More Thoughts from Camp ALEC - Language Based Literacy Skills
I was introduced to the "Whole to Part" literacy framework during the first course that I took from Karen Erickson and David Koppenhaver a couple of years ago. When things have time to stew and you have a variety of experiences with what yo have learned, a different level of understanding starts to emerge. I think that part of this is because some of this process involves unlearning some of the things you already "know".
We have traditionally associated early literacy success with alphabetic and sight word knowledge and as children enter school we look to support their reading development through phonics, spelling and decoding instruction. Many of us remember doing endless workbook pages that reflect this.
The role that oral language plays in literacy development is often given less explicit focus in early literacy learning. We expect children to master "the basics" before we tackle oral language, vocabulary, sentence structure or comprehension.
We are more aware now that for students to develop literacy skills, we need to pay explicit attention to both print-based literacy skills (alphabet, phonics, spelling, decoding...etc.) and language-based literacy skills.
Print-based literacy skills include alphabetic letter-sound knowledge, phonological awareness (the ability to sound out words), sight word knowledge, and phonics knowledge. Developing these skills leads to a student who will be able to spell and decode single words. These are obviously important skills to develop in the journey to literacy but they are only a very small piece of the literacy puzzle.
Language-based literacy skills include vocabulary, semantics, sentence structure, grammar, oral language (narrative skills), sequencing, organizing, and comprehension. The development of these skills lead to being able to express oneself in writing and read a variety of text with comprehension.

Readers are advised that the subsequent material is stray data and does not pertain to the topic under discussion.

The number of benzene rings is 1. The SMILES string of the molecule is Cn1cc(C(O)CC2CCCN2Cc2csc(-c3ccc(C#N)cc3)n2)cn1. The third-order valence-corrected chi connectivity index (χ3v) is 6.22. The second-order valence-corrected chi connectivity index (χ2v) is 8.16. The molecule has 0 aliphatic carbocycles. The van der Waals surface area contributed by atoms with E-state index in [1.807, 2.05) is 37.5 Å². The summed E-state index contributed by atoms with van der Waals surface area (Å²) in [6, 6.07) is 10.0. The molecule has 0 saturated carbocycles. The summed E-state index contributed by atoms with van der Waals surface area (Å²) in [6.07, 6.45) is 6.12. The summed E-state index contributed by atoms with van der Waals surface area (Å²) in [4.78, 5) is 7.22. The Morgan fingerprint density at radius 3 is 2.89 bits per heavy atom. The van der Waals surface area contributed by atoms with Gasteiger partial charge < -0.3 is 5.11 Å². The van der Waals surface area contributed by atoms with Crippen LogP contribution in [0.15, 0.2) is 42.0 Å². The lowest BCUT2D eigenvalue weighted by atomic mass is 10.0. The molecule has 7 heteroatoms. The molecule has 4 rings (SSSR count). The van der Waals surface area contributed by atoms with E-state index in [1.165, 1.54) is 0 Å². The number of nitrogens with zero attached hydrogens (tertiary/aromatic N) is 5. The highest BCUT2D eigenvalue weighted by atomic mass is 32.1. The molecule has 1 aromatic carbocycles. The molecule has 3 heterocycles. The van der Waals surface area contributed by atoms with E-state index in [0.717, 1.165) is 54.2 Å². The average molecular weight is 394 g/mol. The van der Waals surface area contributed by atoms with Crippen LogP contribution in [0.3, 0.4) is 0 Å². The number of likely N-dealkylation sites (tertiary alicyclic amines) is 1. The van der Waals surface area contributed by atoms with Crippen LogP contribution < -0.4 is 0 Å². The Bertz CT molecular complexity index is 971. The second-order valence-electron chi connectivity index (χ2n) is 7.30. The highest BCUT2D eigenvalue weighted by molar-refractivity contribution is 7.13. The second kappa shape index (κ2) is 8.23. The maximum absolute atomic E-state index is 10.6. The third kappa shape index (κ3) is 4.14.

I've heard the statement made by many teachers that up to grade 2 or 3 students "learn to read" and then after that they "read to learn". This statement implies that the definitions of "reading" and "decoding" are not all that different. It also implies that one must be able to read to a certain level before one begins to work on literacy. It also means that when a child is struggling to read in the early grades, we simply assume that it is as a result of lagging print-based literacy skills. A quick search of reading programs for struggling readers reveals the steps that we can take to get a child reading...
For students with complex communication needs, we need to pay particular attention to language based literacy skills and we can't wait until they have acquired the ability "to read" before we start focusing our efforts on developing these skills. We need to embed and connect communication with text through shared reading experiences very early on. We need to ensure that in the process of reading books with a student we are connecting what is in the book to their world and possibly even to their way of processing the world. We need to find ways to naturally embed pointing out the text structures that will be needed as a student moves from emergent to conventional literacy. We need to speak to the student about the text using the mode of communication we expect them to speak to us with about the text so that some day they can follow our model and be able to actively engage with text. We need to ensure that "reading" is far more than memorizing meaningless, disconnected words and completing endless workbook pages. Reading connected text with a student offers us many opportunities to work on reading, language, and communication skills. We need to pay attention to words in all three frames - in text, connected to meaning, and used for social purposes - to move along the literacy continuum. Social interaction (communication) and text are the sources that we can draw language from to make connection and meaning (which leads to comprehension).
I have not ignored the bottom part of the Whole to Part visual. Print Processing (what we loosely refer to as "fluency") is another obvious potential area of struggle for a student who has complex communication needs. Developing inner speech and projecting prosody are skills that must be learned through modeling and interaction.
The bottom line is simply that rather than starting by breaking apart and teaching each part one by one in sequence, we need to take a comprehensive approach to literacy and communication learning. These skills sit along a continuum and what we are aiming for is movement along that continuum. Starting by knowing the whole and working on the whole then positions us to look at the parts and figure out which part might need more attention at any given time to ensure that students keep moving along that continuum.